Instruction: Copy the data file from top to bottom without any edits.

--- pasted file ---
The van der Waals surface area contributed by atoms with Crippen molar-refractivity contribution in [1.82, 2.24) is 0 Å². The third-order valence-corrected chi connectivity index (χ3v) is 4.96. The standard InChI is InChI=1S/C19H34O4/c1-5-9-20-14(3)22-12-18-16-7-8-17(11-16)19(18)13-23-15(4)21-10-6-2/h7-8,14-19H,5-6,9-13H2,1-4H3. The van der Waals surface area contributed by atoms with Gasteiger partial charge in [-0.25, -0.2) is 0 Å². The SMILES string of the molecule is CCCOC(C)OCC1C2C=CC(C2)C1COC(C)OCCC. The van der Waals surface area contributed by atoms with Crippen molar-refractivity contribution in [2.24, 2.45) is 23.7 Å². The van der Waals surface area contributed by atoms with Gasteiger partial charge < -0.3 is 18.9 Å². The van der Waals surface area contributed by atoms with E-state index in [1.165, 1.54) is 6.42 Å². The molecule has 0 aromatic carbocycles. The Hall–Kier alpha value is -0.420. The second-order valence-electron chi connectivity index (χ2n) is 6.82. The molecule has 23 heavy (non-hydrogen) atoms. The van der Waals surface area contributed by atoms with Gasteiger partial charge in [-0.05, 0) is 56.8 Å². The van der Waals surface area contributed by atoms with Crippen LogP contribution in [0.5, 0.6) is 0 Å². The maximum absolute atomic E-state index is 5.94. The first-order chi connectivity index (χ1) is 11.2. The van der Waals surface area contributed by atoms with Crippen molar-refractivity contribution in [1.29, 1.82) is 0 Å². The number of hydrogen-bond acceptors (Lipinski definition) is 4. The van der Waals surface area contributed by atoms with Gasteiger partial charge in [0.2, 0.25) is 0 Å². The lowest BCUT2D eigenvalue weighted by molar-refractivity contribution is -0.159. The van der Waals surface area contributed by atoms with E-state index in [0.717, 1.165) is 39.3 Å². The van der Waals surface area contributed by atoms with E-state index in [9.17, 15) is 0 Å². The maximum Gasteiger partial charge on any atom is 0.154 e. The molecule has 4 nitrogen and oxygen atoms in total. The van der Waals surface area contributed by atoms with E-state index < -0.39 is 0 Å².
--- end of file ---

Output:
The van der Waals surface area contributed by atoms with Crippen molar-refractivity contribution in [1.82, 2.24) is 0 Å². The third-order valence-corrected chi connectivity index (χ3v) is 4.96. The standard InChI is InChI=1S/C19H34O4/c1-5-9-20-14(3)22-12-18-16-7-8-17(11-16)19(18)13-23-15(4)21-10-6-2/h7-8,14-19H,5-6,9-13H2,1-4H3. The van der Waals surface area contributed by atoms with Gasteiger partial charge in [-0.25, -0.2) is 0 Å². The SMILES string of the molecule is CCCOC(C)OCC1C2C=CC(C2)C1COC(C)OCCC. The van der Waals surface area contributed by atoms with Crippen molar-refractivity contribution in [2.24, 2.45) is 23.7 Å². The van der Waals surface area contributed by atoms with Gasteiger partial charge < -0.3 is 18.9 Å². The van der Waals surface area contributed by atoms with E-state index in [1.165, 1.54) is 6.42 Å². The molecule has 0 aromatic carbocycles. The Hall–Kier alpha value is -0.420. The second-order valence-electron chi connectivity index (χ2n) is 6.82. The molecule has 23 heavy (non-hydrogen) atoms. The van der Waals surface area contributed by atoms with Gasteiger partial charge in [-0.05, 0) is 56.8 Å². The van der Waals surface area contributed by atoms with Crippen LogP contribution in [0.5, 0.6) is 0 Å². The maximum absolute atomic E-state index is 5.94. The first-order chi connectivity index (χ1) is 11.2. The van der Waals surface area contributed by atoms with Crippen molar-refractivity contribution in [1.29, 1.82) is 0 Å². The number of hydrogen-bond acceptors (Lipinski definition) is 4. The van der Waals surface area contributed by atoms with Gasteiger partial charge in [0.2, 0.25) is 0 Å². The lowest BCUT2D eigenvalue weighted by molar-refractivity contribution is -0.159. The van der Waals surface area contributed by atoms with E-state index in [0.717, 1.165) is 39.3 Å². The van der Waals surface area contributed by atoms with E-state index in [9.17, 15) is 0 Å². The maximum Gasteiger partial charge on any atom is 0.154 e. The molecule has 4 nitrogen and oxygen atoms in total. The van der Waals surface area contributed by atoms with E-state index < -0.39 is 0 Å².